Court of Appeals of Arizona, First Division, Department A
Not for Publication – Rule 111, Rules of the Arizona Supreme Court
Appeal from the Superior Court in Yavapai County Cause No. P1300CR201100590 The Honorable Tina R. Ainley, Judge
Thomas C. Horne, Attorney General Phoenix By Joseph T. Maziarz, Chief Counsel Criminal Appeals/Capital Litigation Section Craig W. Soland, Assistant Attorney General Attorneys for Appellee
Thomas K. Kelly, P.C. Prescott By Thomas K. Kelly Goswick Law, P.L.L.C. Prescott By Birthe S. Goswick Attorneys for Appellant
JOHN C. GEMMILL, Presiding Judge.
¶1 Khalil Kamal Hattar appeals from his convictions and sentences for two counts of disorderly conduct with a deadly weapon, and one count each of misconduct involving weapons and child abuse. We affirm.
FACTS AND PROCEDURAL HISTORY
¶2 In accordance with applicable standards of appellate review, we view the evidence in the light most favorable to sustaining the convictions and resolve all reasonable inferences in support of the jury verdict. State v. Manzanedo, 210 Ariz. 292, 293, ¶ 3, 110 P.3d 1026, 1027 (App. 2005).
¶3 The State charged Hattar with numerous criminal offenses arising out of a physical altercation at home with his wife in the presence of their daughters. During the fight, Hattar aimed a rifle at his wife and one of his daughters. Hattar also handled other firearms that were located in the home.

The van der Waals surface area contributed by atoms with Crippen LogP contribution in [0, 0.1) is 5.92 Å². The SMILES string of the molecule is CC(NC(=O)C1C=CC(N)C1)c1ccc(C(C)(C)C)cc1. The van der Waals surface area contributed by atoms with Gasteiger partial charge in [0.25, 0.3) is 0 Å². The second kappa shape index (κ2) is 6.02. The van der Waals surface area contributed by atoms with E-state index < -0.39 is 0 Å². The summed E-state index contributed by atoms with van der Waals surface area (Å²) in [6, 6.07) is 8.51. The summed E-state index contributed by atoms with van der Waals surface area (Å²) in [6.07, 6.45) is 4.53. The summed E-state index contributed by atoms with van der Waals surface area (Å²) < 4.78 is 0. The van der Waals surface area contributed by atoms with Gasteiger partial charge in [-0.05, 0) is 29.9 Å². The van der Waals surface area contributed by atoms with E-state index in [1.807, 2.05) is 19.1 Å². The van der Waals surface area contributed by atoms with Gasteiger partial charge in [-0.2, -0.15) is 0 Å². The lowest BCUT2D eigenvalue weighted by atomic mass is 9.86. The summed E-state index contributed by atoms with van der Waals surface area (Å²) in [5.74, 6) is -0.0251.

¶4 The jury found Hattar guilty of two counts of disorderly conduct with a deadly weapon, class six dangerous felonies and domestic violence offenses ("Count 1" and "Count 2"); one count of misconduct involving weapons, a class four felony ("Count 3"); and one count of child abuse, a class six felony and domestic violence offense ("Count 4") . The court imposed a 1.5-year term of imprisonment for Count 3 to be served consecutively to concurrent 2-year terms of imprisonment for Counts 1 and 2. For Count 4, Hattar received seven years' supervised probation upon his release from incarceration. Hattar timely appeals. We have jurisdiction pursuant to Article 6, Section 9, of the Arizona Constitution, and Arizona Revised Statutes ("A.R.S.") sections 12-120.21(A)(1) (2003), 13-4031 (2010) and -4033(A) (2010).
Evidence of Citizenship Offered to Disprove Prohibited Possessor Status
¶5 Hattar was charged with weapons misconduct under A.R.S. § 13-3102(A)(4) (Supp. 2012) for carrying a deadly weapon as a prohibited possessor. Hattar challenges the court's denial of his request to present evidence that he became a naturalized citizen in 2007 in defense of the prohibited possessor charge. Hattar argued such evidence would demonstrate that his right to possess firearms had been restored. The court precluded the evidence, reasoning it was irrelevant. Based on the record before the trial court, we agree.
¶6 We review a superior court's ruling on the admissibility of evidence for abuse of discretion. State v.Tucker, 215 Ariz. 298, 314, ¶ 58, 160 P.3d 177, 193 (2007). "An abuse of discretion occurs when the reasons given by the court for its decision are clearly untenable, legally incorrect, or amount to a denial of justice." State v. Childress, 222 Ariz. 334, 338, ¶ 9, 214 P.3d 422, 426 (App. 2009). To be admissible, evidence must be relevant, and all relevant evidence is admissible except as otherwise provided by rule or law. Ariz. R. Evid. 402. Evidence is relevant "if it has any tendency to make the existence of any fact that is of consequence ...